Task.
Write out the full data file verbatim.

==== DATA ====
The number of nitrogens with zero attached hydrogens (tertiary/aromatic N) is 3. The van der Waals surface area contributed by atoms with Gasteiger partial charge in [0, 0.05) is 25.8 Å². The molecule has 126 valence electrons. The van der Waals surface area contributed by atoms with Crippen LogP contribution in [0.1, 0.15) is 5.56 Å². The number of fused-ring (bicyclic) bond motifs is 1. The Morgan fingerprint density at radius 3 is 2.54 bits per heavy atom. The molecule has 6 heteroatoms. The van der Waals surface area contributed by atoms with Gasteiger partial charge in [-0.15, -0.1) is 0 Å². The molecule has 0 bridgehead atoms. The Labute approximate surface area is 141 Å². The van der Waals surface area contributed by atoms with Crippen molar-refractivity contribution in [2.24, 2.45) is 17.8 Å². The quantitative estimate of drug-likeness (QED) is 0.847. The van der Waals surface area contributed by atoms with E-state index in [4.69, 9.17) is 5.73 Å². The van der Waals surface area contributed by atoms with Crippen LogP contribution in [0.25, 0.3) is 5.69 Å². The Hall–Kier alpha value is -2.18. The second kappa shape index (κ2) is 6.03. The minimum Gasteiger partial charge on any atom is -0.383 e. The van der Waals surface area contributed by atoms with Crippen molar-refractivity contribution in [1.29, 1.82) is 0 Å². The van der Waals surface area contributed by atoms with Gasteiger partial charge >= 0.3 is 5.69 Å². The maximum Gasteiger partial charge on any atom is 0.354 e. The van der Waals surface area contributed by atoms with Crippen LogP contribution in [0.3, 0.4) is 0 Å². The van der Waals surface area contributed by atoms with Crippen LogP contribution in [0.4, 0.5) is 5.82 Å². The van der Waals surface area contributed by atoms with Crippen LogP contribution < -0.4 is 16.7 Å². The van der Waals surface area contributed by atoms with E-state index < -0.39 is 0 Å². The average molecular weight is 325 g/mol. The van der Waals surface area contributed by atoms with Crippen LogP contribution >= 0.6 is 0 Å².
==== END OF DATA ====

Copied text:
The number of nitrogens with zero attached hydrogens (tertiary/aromatic N) is 3. The van der Waals surface area contributed by atoms with Gasteiger partial charge in [0, 0.05) is 25.8 Å². The molecule has 126 valence electrons. The van der Waals surface area contributed by atoms with Crippen LogP contribution in [0.1, 0.15) is 5.56 Å². The number of fused-ring (bicyclic) bond motifs is 1. The Morgan fingerprint density at radius 3 is 2.54 bits per heavy atom. The molecule has 6 heteroatoms. The van der Waals surface area contributed by atoms with Gasteiger partial charge in [-0.15, -0.1) is 0 Å². The molecule has 0 bridgehead atoms. The Labute approximate surface area is 141 Å². The van der Waals surface area contributed by atoms with Crippen molar-refractivity contribution in [2.24, 2.45) is 17.8 Å². The quantitative estimate of drug-likeness (QED) is 0.847. The van der Waals surface area contributed by atoms with E-state index in [4.69, 9.17) is 5.73 Å². The van der Waals surface area contributed by atoms with Crippen LogP contribution in [0.25, 0.3) is 5.69 Å². The Hall–Kier alpha value is -2.18. The second kappa shape index (κ2) is 6.03. The minimum Gasteiger partial charge on any atom is -0.383 e. The van der Waals surface area contributed by atoms with Crippen molar-refractivity contribution in [1.29, 1.82) is 0 Å². The van der Waals surface area contributed by atoms with Gasteiger partial charge >= 0.3 is 5.69 Å². The maximum Gasteiger partial charge on any atom is 0.354 e. The van der Waals surface area contributed by atoms with Crippen LogP contribution in [0.3, 0.4) is 0 Å². The van der Waals surface area contributed by atoms with Crippen LogP contribution in [0.4, 0.5) is 5.82 Å². The van der Waals surface area contributed by atoms with Crippen LogP contribution < -0.4 is 16.7 Å². The van der Waals surface area contributed by atoms with E-state index < -0.39 is 0 Å². The average molecular weight is 325 g/mol. The van der Waals surface area contributed by atoms with Crippen LogP contribution >= 0.6 is 0 Å².